On April 26, 1896, in Chihuahua, Mexico, Marcelino Serna was born into a very poor family. He left home at the age of twenty, and crossed the border into the United States, traveling to El Paso, Texas to find a job and improve his life.
Since he didn’t speak English, he had to take low-paying jobs and was soon working in Denver, Colorado on a sugar beet farm.
When the United States declared war on Germany in April 1917, Serna was in Denver working with a group of men who were picked up by federal officers checking the draft status of potential soldiers. To prevent his deportation to Mexico, Serna volunteered to join the Army.
Once he completed his basic training, he was sent overseas. He was posted to the 355th Infantry of the 89th Division Company B. Eventually the military discovered that not only could he not speak English, but he wasn’t a US citizen.
He declined the discharge he was offered and continued to fight for the United States.
During the war, he fought in battles such as the Lucey Sector and the Meuse-Argonne Offensive. In the battle of Saint-Michael, his unit came under heavy fire from a machine gun. Twelve of his unit died, so he volunteered to scout ahead before they lost anyone else.
He was able to advance by himself until he got close enough to the machine gun emplacement to toss four grenades inside. The blast killed six of the fourteen soldiers, and Serna captured the rest.
Two weeks later, during the Meuse-Argonne offensive, he once again volunteered to scout alone. He spotted a German sniper and was able to follow him back to a German trench. He was armed with an Enfield rifle, grenades, and a pistol. With guile he was able to convince the German soldiers, they were being attacked by a large force and they soon surrendered.
He had killed twenty-six enemy soldiers in the short skirmish, and he took twenty-four prisoners.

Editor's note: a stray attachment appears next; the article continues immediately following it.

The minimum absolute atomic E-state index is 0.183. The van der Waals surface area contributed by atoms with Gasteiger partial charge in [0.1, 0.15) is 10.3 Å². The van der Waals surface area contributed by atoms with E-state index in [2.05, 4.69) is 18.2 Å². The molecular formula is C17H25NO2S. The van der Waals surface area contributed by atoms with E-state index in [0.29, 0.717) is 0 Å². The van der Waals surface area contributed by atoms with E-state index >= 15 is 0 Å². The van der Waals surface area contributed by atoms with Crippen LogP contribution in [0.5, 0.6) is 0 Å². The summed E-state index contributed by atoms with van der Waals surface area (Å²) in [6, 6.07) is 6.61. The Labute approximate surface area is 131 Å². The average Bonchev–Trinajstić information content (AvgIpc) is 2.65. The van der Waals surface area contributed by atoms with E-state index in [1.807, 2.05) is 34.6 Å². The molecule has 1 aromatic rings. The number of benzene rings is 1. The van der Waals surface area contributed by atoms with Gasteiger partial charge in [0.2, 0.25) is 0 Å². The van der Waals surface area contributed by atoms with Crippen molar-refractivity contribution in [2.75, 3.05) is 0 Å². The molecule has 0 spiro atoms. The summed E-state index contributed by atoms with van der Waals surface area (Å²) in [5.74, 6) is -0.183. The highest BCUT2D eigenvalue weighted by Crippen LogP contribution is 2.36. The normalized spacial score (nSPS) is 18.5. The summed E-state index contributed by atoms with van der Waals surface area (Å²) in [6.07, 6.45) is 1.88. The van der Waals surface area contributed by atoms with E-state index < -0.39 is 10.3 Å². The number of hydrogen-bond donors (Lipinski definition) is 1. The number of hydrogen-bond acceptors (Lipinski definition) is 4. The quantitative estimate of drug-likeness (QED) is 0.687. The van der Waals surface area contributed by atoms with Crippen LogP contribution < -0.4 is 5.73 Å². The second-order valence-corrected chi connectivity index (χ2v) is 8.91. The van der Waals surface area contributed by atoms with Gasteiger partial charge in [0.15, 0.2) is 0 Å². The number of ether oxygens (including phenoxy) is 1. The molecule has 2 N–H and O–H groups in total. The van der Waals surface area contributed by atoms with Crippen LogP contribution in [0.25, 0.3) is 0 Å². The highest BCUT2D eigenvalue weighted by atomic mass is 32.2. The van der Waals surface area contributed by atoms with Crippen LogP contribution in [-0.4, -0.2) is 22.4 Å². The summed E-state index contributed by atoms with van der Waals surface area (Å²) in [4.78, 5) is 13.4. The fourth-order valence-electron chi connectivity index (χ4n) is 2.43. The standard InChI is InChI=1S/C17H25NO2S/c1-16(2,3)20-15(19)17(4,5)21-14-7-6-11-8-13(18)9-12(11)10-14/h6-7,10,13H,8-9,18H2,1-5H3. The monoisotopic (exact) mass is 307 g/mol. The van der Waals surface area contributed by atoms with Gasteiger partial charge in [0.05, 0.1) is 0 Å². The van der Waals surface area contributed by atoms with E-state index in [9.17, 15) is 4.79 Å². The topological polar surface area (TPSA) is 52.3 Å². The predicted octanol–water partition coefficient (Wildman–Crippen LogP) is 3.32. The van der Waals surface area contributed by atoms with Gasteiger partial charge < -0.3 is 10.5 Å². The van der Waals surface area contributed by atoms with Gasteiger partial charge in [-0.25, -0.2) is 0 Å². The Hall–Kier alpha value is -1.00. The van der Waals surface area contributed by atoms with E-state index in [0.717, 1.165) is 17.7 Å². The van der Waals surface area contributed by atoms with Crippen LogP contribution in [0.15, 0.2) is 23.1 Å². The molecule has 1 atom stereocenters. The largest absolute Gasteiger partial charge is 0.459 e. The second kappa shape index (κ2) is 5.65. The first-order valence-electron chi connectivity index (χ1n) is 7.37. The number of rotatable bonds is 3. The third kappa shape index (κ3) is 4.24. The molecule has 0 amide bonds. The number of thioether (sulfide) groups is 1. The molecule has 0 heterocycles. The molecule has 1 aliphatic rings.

Just four days before the armistice agreement, Marcelino Serna was hit by sniper fire in both his legs and ended up in a French army hospital. For his outstanding service, he received the Distinguished Service Cross, which is the second highest American combat medal. He also received many other American, French, and Italian medals for his service and bravery. He was one of the most highly-decorated soldiers in Texas history.
He was awarded the following medals:
Distinguished Service Cross Two French Croix de Guerre with palms
French Medaille Militaire Italian Croce al Merito di Guerra
French Commemorative Medal French St. Mihiel Medal
French Verdun Medal Victory Medal with five stars
Victory Medal w/three campaign bars Two Purple Hearts
He returned to El Paso in May of 1919 after his discharge; eventually, he landed a job with Fort Bliss’ quartermaster. He married, and in 1924 he finally became a US citizen.
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He had six children in total, but only two survived to adulthood. He continued to work and live in Texas until his death. He was a member of the Veterans of Foreign Wars and often he could be seen in Veteran Day parades.
He passed away on February 1992 in El Paso, Texas, and was given full military honors at his funeral service at Fort Bliss National Cemetery.